Energy consumption in the future will only rise to keep up with the demand for resources, and HVAC systems can play a large role. Commercially, companies already act to improve energy efficiency because there is a significant amount of money to be saved on a daily basis, which can, in turn, be used to advance business plans and expand profits.
Since businesses are inherently always in search of ways to reduce expenses and find advantages in the marketplace, the push to limit electricity consumption is a natural and intrinsic part of the economic process. Those companies, typically larger firms, that move fastest in promoting energy efficiency, have a better opportunity to reap rewards.
In addition, a report from Navigant Research indicated new government standards have done much to curb carbon emissions and promote green products at the commercial level. Some buildings are now completely efficient – known as zero energy buildings because they produce as much or more than what they consume, thus having zero impact on the environment.
The report pointed specifically at California's Title 24 building code as an initiative that influences decision making.
"Governments, corporations and home builders are pursuing ZEB solutions in order to reduce energy costs and minimize the carbon footprints of their buildings," the report read. "A number of large-scale and interesting showcase developments are paving the way for widespread adoption of ZEBs in a few innovative regions around the world."
HVAC systems key
A large portion of a business's budget is comprised of utility costs, including temperature control. And when it concerns saving money and making a building more efficient, HVAC units must be examined to identify weaknesses or potential damages.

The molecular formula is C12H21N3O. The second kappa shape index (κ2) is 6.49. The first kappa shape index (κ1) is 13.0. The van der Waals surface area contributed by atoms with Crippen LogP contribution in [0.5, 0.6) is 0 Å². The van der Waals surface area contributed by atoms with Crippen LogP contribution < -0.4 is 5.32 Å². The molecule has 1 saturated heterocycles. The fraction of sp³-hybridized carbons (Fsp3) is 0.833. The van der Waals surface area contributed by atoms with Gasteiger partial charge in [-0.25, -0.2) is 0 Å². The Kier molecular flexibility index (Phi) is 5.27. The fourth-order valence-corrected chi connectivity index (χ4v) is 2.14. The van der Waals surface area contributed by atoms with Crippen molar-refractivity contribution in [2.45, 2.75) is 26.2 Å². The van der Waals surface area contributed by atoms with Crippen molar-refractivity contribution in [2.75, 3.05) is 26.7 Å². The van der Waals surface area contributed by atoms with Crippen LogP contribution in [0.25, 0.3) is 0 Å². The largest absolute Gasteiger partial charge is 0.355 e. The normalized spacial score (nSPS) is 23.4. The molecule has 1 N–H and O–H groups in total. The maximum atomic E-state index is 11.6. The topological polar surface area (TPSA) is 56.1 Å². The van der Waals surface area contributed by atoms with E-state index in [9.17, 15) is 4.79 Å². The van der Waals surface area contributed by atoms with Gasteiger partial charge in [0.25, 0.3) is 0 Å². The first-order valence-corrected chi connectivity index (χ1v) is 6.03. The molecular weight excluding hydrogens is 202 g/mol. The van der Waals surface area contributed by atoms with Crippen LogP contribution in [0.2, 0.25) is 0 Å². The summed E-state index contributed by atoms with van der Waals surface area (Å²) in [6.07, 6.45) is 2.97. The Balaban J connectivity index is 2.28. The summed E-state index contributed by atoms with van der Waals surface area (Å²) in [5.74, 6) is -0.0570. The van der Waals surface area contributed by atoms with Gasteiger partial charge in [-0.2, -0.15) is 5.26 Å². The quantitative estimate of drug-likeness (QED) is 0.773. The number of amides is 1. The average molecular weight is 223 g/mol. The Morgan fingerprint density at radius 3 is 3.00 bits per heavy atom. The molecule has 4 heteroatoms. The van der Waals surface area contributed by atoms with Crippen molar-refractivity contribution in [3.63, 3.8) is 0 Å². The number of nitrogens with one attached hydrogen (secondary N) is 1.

HVAC coils can become damaged relatively easily because they are typically made from thin sheets of copper and aluminum with multiple bends. These materials allow water, steam or refrigerant to heat or cool the coils to a desired setting, whereby air is filtered over them. This process alters the temperature level of the air before it is forced into a building.
As you can imagine, high levels of pressure and moisture can have a damaging impact on HVAC coils, which may become susceptible to corrosion and bacteria growth. When this occurs, air quality diminishes and the HVAC unit will have to consume more energy to make up for the corroded parts.
These problems are typically only detectable by highly-trained experts who have a knowledge of HVAC units, which many businesses do not have on staff. Consequentially, HVAC issues can exist for years without proper maintenance correcting the problem. Damages will only worsen and compound matters until they lead to total HVAC failure, which could cost millions to replace.
HVAC coils should be cleaned or refurbished routinely or else consistent exposure to harsh elements and pollutants will ruin a company's investment in energy efficiency and other sustainability goals. However, this type of constant maintenance isn't always feasible for every business, which is why it's important to take preventative measures in the first place.
Rather than having to replace coils several times, companies can have their HVAC coils coated in hydrophobic polyurethane from Rahn Industries. HVAC coil coatings will improve the longevity of coils and protect them against corrosion and other contaminants. By making an initial commitment to enhance HVAC coils, long-term energy efficiency goals are more attainable.
Further, the Contractor Comfort Index increased 4 points at the end of 2014, which means HVAC manufacturers will see more growth in the future, according to the Air Conditioning Contractors of America.
The demand for newly coated HVAC coils will continue to rise as efficiency becomes more widespread.
Rahn Industries has a full lineup of spray and immersion (dip)/Bake protective coatings to meet your needs.